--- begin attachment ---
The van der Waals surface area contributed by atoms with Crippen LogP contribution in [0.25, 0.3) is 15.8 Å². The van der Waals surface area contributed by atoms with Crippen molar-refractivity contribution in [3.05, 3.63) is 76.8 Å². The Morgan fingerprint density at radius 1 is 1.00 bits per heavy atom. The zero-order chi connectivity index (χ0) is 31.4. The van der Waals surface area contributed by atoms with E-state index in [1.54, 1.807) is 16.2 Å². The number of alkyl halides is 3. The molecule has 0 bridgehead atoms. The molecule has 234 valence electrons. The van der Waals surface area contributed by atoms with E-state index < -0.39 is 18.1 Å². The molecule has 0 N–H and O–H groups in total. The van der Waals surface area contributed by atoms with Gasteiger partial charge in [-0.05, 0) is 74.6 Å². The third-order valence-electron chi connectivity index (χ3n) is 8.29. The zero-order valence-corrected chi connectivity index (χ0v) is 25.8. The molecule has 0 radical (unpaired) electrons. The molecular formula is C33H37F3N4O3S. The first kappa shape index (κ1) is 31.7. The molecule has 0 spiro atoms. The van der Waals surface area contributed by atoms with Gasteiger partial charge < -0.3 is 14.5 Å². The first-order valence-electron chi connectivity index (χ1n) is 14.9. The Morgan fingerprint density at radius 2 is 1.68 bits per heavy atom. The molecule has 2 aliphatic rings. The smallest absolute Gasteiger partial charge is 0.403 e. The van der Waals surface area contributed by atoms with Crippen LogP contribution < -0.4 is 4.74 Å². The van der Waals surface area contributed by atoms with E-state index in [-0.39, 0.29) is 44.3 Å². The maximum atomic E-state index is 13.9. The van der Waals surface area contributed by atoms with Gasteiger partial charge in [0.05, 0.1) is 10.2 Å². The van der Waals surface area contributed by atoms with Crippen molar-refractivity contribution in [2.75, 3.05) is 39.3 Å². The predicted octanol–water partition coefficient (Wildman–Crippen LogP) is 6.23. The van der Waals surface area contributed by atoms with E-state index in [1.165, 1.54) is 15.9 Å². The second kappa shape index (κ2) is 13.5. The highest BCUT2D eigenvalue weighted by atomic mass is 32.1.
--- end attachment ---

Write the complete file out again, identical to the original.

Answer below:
The van der Waals surface area contributed by atoms with Crippen LogP contribution in [0.25, 0.3) is 15.8 Å². The van der Waals surface area contributed by atoms with Crippen molar-refractivity contribution in [3.05, 3.63) is 76.8 Å². The Morgan fingerprint density at radius 1 is 1.00 bits per heavy atom. The zero-order chi connectivity index (χ0) is 31.4. The van der Waals surface area contributed by atoms with E-state index in [1.54, 1.807) is 16.2 Å². The number of alkyl halides is 3. The molecule has 0 bridgehead atoms. The molecule has 234 valence electrons. The van der Waals surface area contributed by atoms with E-state index < -0.39 is 18.1 Å². The molecule has 0 N–H and O–H groups in total. The van der Waals surface area contributed by atoms with Gasteiger partial charge in [-0.05, 0) is 74.6 Å². The third-order valence-electron chi connectivity index (χ3n) is 8.29. The zero-order valence-corrected chi connectivity index (χ0v) is 25.8. The molecule has 0 radical (unpaired) electrons. The molecular formula is C33H37F3N4O3S. The first kappa shape index (κ1) is 31.7. The molecule has 0 spiro atoms. The van der Waals surface area contributed by atoms with Gasteiger partial charge < -0.3 is 14.5 Å². The first-order valence-electron chi connectivity index (χ1n) is 14.9. The Morgan fingerprint density at radius 2 is 1.68 bits per heavy atom. The molecule has 2 aliphatic rings. The smallest absolute Gasteiger partial charge is 0.403 e. The van der Waals surface area contributed by atoms with Crippen LogP contribution < -0.4 is 4.74 Å². The van der Waals surface area contributed by atoms with E-state index in [-0.39, 0.29) is 44.3 Å². The maximum atomic E-state index is 13.9. The van der Waals surface area contributed by atoms with Gasteiger partial charge in [0.05, 0.1) is 10.2 Å². The van der Waals surface area contributed by atoms with Crippen molar-refractivity contribution in [2.75, 3.05) is 39.3 Å². The predicted octanol–water partition coefficient (Wildman–Crippen LogP) is 6.23. The van der Waals surface area contributed by atoms with E-state index in [1.165, 1.54) is 15.9 Å². The second kappa shape index (κ2) is 13.5. The highest BCUT2D eigenvalue weighted by atomic mass is 32.1.